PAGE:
Houses and buildings are common themes in children’s early representational work. As children print shapes, connect them and add to them, structures in the built environment are sure to emerge. Intentionally constructing a building or structure becomes an exciting adventure.
When constructing with shapes and lines, children develop and practice
- awareness of shape in the built environment
- observation and abstract thinking skills – seeing doors, windows and rooftops as shapes
- analytical thinking skills- recognizing and recreating structures in the built environment
- hand orientation and spatial awareness
- proper hand grip and body pressure for printing strong lines and shapes
- placement and planning skills
- constructing a variety of geometric shapes
- integrating line, shape and design elements to create a composition.
- Large line tool to begin
- Small straight line tools to add later
- 12” X 18” (30 X 46 cm) or larger paper
- One color tempera paint in squeeze bottle
- Trays of paint to share
- Paper and large straight line tool at each place
- Trays (in reserve) to hand out once children have practiced
Find a nearby building or a picture of a building in which the shapes are very clear and easy to see. Ask children to quietly study the building. Then ask, What shapes can you find?
If there happens to be a construction site nearby it is great fun to visit and draw, or just look. It helps to look with a line tool. Hand out large straight line tools and have children practice constructing with it in the air as they study parts of the construction.
Looking closely at a building by picking out and identifying the shapes is an exercise in analytical thinking and a helpful provocation for constructing one’s own structure.
Invite children to share their ideas about how and where to begin creating a building.
Use the big line stamp as a construction tool.
Practice constructing and building with shapes and lines. (no paint)
Demonstrate construction strategies as children suggest them.
You might begin constructing shapes at the bottom of your paper and then build up. You might start by creating the outline, or contour of your building.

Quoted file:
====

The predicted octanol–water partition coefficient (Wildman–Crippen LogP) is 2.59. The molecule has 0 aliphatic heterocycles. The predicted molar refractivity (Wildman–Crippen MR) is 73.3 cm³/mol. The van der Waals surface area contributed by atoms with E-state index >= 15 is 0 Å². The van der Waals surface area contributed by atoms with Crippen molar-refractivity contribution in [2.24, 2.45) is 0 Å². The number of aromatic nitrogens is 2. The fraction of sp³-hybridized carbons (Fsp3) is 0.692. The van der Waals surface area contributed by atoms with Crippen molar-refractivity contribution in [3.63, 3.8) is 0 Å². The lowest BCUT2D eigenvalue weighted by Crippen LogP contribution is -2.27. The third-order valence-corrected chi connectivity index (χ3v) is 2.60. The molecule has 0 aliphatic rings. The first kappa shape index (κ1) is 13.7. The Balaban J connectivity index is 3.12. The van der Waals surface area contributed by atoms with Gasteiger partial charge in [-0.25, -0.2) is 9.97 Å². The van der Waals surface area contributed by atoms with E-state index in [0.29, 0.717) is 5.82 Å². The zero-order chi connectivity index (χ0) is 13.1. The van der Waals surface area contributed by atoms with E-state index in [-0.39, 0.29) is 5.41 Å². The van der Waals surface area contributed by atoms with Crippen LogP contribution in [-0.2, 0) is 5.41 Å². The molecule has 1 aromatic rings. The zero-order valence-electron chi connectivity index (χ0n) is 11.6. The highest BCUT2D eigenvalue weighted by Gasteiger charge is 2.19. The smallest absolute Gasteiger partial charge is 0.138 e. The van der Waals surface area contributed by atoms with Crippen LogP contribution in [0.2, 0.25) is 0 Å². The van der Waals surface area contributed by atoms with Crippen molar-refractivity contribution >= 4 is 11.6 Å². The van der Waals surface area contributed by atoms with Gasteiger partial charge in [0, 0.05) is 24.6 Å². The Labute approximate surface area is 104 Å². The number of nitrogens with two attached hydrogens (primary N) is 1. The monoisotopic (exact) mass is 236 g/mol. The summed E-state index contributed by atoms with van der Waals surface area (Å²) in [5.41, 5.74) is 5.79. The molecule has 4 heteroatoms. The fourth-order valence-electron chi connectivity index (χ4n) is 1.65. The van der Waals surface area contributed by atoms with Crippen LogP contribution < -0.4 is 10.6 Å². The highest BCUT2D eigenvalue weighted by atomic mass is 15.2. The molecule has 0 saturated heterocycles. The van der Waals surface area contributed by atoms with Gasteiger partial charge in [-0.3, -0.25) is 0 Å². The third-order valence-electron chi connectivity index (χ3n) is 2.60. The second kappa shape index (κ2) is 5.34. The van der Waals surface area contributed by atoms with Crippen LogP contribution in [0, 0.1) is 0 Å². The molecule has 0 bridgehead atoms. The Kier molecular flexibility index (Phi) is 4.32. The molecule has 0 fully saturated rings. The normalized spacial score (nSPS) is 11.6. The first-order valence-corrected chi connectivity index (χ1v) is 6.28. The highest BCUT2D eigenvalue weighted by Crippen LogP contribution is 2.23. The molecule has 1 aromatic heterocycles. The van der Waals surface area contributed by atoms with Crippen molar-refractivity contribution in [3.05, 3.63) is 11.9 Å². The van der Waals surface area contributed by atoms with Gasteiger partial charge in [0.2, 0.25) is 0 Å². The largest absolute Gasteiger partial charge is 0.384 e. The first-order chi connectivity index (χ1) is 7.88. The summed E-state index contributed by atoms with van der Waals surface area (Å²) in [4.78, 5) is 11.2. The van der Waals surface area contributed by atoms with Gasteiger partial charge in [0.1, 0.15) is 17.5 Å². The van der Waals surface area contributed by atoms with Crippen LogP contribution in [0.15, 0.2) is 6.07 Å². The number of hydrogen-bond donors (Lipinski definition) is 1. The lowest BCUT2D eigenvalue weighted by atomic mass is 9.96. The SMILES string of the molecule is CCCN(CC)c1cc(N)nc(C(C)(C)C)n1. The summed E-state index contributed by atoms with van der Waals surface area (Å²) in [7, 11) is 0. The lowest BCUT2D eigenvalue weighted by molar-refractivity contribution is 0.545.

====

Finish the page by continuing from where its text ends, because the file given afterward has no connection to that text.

After structures take shape, offering the small line tool invites the addition of details.
Students might like to work together, combining their buildings to make a street scene.
Street Scene in Hartford by Syncere Menzie and friends, Jumoke Academy, Hartford, CT, photo by art teacher Dawn Nolan Lombardi
By an art education student.
There are many subtle ways to encourage a child to continue an exploration. Simply changing the orientation of the paper from horizontal to vertical can open up a different way of looking at, thinking about, and working with space. Once children had completed a practice paper, they could choose a color of paper to do another print.
Once prints have dried, children enjoy revisiting their work by adding color with oil pastels. Some children will spend a great deal of time coloring, whereas others are happy with a few bright spots of color.
Pad the work area with a section of newspaper to make coloring easier. Crayons and paint also work well for adding color.
Anthony’s structure turned into a rocket ship. If you try this, lay the paper on newspaper padding to help the colors spread more easily.
This imaginary building is transformed with the addition of paint.
Noticing that children were invested in the complex structures that they had created in the block area, the teachers of these 4-5 year-olds invited the children to save a memory of their construction by making a print or a drawing.
1. Practice drawing with a capped marker to plan the sizes and placement of your shapes.
2. Start your drawing from the foundation and work up – just like you built it!